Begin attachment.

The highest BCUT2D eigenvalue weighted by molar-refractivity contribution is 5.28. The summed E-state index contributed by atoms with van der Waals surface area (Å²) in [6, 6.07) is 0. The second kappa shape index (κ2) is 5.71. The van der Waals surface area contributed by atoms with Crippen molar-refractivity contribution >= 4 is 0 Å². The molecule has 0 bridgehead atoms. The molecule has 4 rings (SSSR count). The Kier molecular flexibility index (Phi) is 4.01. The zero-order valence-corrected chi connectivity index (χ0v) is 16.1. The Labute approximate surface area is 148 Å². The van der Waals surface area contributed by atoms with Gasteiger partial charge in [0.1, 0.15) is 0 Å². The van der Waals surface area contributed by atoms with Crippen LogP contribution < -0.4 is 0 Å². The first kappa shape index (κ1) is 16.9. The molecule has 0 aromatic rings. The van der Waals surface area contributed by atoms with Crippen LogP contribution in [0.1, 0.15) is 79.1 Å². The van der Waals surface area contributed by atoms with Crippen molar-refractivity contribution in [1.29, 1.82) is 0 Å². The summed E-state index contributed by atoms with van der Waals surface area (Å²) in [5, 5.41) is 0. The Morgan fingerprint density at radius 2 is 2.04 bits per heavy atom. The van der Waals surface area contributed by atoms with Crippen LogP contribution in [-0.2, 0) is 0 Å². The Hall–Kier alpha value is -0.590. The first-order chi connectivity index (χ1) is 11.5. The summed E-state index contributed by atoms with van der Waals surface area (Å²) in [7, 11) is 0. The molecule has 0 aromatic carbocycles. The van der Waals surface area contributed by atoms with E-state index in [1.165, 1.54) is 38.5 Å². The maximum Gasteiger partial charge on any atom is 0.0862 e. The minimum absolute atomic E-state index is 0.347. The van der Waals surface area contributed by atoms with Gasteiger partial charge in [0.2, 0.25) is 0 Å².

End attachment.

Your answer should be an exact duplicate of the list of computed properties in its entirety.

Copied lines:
The highest BCUT2D eigenvalue weighted by molar-refractivity contribution is 5.28. The summed E-state index contributed by atoms with van der Waals surface area (Å²) in [6, 6.07) is 0. The second kappa shape index (κ2) is 5.71. The van der Waals surface area contributed by atoms with Crippen molar-refractivity contribution >= 4 is 0 Å². The molecule has 0 bridgehead atoms. The molecule has 4 rings (SSSR count). The Kier molecular flexibility index (Phi) is 4.01. The zero-order valence-corrected chi connectivity index (χ0v) is 16.1. The Labute approximate surface area is 148 Å². The van der Waals surface area contributed by atoms with Gasteiger partial charge in [0.1, 0.15) is 0 Å². The van der Waals surface area contributed by atoms with Crippen LogP contribution < -0.4 is 0 Å². The first kappa shape index (κ1) is 16.9. The molecule has 0 aromatic rings. The van der Waals surface area contributed by atoms with Crippen LogP contribution in [0.1, 0.15) is 79.1 Å². The van der Waals surface area contributed by atoms with Crippen molar-refractivity contribution in [1.29, 1.82) is 0 Å². The summed E-state index contributed by atoms with van der Waals surface area (Å²) in [5, 5.41) is 0. The Morgan fingerprint density at radius 2 is 2.04 bits per heavy atom. The van der Waals surface area contributed by atoms with Crippen LogP contribution in [-0.2, 0) is 0 Å². The Hall–Kier alpha value is -0.590. The first-order chi connectivity index (χ1) is 11.5. The summed E-state index contributed by atoms with van der Waals surface area (Å²) in [7, 11) is 0. The molecule has 0 aromatic carbocycles. The van der Waals surface area contributed by atoms with E-state index in [1.165, 1.54) is 38.5 Å². The maximum Gasteiger partial charge on any atom is 0.0862 e. The minimum absolute atomic E-state index is 0.347. The van der Waals surface area contributed by atoms with Gasteiger partial charge in [0.2, 0.25) is 0 Å².